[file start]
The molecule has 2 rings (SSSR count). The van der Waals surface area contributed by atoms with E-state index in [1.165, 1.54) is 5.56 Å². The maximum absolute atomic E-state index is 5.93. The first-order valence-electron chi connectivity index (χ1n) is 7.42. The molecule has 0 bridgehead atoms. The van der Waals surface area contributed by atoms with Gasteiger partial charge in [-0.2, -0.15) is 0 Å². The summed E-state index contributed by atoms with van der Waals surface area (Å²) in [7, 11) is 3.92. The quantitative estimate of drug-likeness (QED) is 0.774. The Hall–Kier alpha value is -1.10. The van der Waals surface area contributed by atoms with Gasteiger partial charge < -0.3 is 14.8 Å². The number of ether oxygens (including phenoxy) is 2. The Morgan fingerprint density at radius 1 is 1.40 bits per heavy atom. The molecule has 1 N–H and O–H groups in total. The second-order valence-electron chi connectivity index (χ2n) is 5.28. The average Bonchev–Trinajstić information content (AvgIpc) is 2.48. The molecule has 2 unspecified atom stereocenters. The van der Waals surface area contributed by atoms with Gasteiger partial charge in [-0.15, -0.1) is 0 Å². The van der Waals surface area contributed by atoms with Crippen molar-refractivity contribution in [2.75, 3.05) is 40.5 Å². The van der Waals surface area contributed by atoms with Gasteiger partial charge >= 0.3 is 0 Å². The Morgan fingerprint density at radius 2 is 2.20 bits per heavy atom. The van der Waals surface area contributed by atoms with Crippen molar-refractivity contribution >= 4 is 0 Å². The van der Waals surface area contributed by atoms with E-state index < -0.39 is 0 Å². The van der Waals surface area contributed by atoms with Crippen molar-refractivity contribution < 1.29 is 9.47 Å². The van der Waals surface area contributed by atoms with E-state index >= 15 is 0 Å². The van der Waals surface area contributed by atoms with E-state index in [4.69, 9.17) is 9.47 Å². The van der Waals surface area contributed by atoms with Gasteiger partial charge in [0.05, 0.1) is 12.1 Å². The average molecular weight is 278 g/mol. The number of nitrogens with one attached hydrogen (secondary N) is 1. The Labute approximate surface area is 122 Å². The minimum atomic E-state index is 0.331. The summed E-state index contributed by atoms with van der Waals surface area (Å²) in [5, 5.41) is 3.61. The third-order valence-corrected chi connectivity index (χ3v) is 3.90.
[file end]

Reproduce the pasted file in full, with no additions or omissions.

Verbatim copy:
The molecule has 2 rings (SSSR count). The van der Waals surface area contributed by atoms with E-state index in [1.165, 1.54) is 5.56 Å². The maximum absolute atomic E-state index is 5.93. The first-order valence-electron chi connectivity index (χ1n) is 7.42. The molecule has 0 bridgehead atoms. The van der Waals surface area contributed by atoms with Gasteiger partial charge in [-0.2, -0.15) is 0 Å². The summed E-state index contributed by atoms with van der Waals surface area (Å²) in [7, 11) is 3.92. The quantitative estimate of drug-likeness (QED) is 0.774. The Hall–Kier alpha value is -1.10. The van der Waals surface area contributed by atoms with Gasteiger partial charge < -0.3 is 14.8 Å². The number of ether oxygens (including phenoxy) is 2. The Morgan fingerprint density at radius 1 is 1.40 bits per heavy atom. The molecule has 1 N–H and O–H groups in total. The second-order valence-electron chi connectivity index (χ2n) is 5.28. The average Bonchev–Trinajstić information content (AvgIpc) is 2.48. The molecule has 2 unspecified atom stereocenters. The van der Waals surface area contributed by atoms with Gasteiger partial charge in [-0.15, -0.1) is 0 Å². The van der Waals surface area contributed by atoms with Crippen molar-refractivity contribution in [2.75, 3.05) is 40.5 Å². The van der Waals surface area contributed by atoms with Gasteiger partial charge >= 0.3 is 0 Å². The Morgan fingerprint density at radius 2 is 2.20 bits per heavy atom. The van der Waals surface area contributed by atoms with Crippen molar-refractivity contribution >= 4 is 0 Å². The van der Waals surface area contributed by atoms with E-state index < -0.39 is 0 Å². The van der Waals surface area contributed by atoms with Crippen molar-refractivity contribution < 1.29 is 9.47 Å². The van der Waals surface area contributed by atoms with E-state index >= 15 is 0 Å². The van der Waals surface area contributed by atoms with E-state index in [4.69, 9.17) is 9.47 Å². The van der Waals surface area contributed by atoms with Gasteiger partial charge in [0.05, 0.1) is 12.1 Å². The average molecular weight is 278 g/mol. The number of nitrogens with one attached hydrogen (secondary N) is 1. The Labute approximate surface area is 122 Å². The minimum atomic E-state index is 0.331. The summed E-state index contributed by atoms with van der Waals surface area (Å²) in [5, 5.41) is 3.61. The third-order valence-corrected chi connectivity index (χ3v) is 3.90.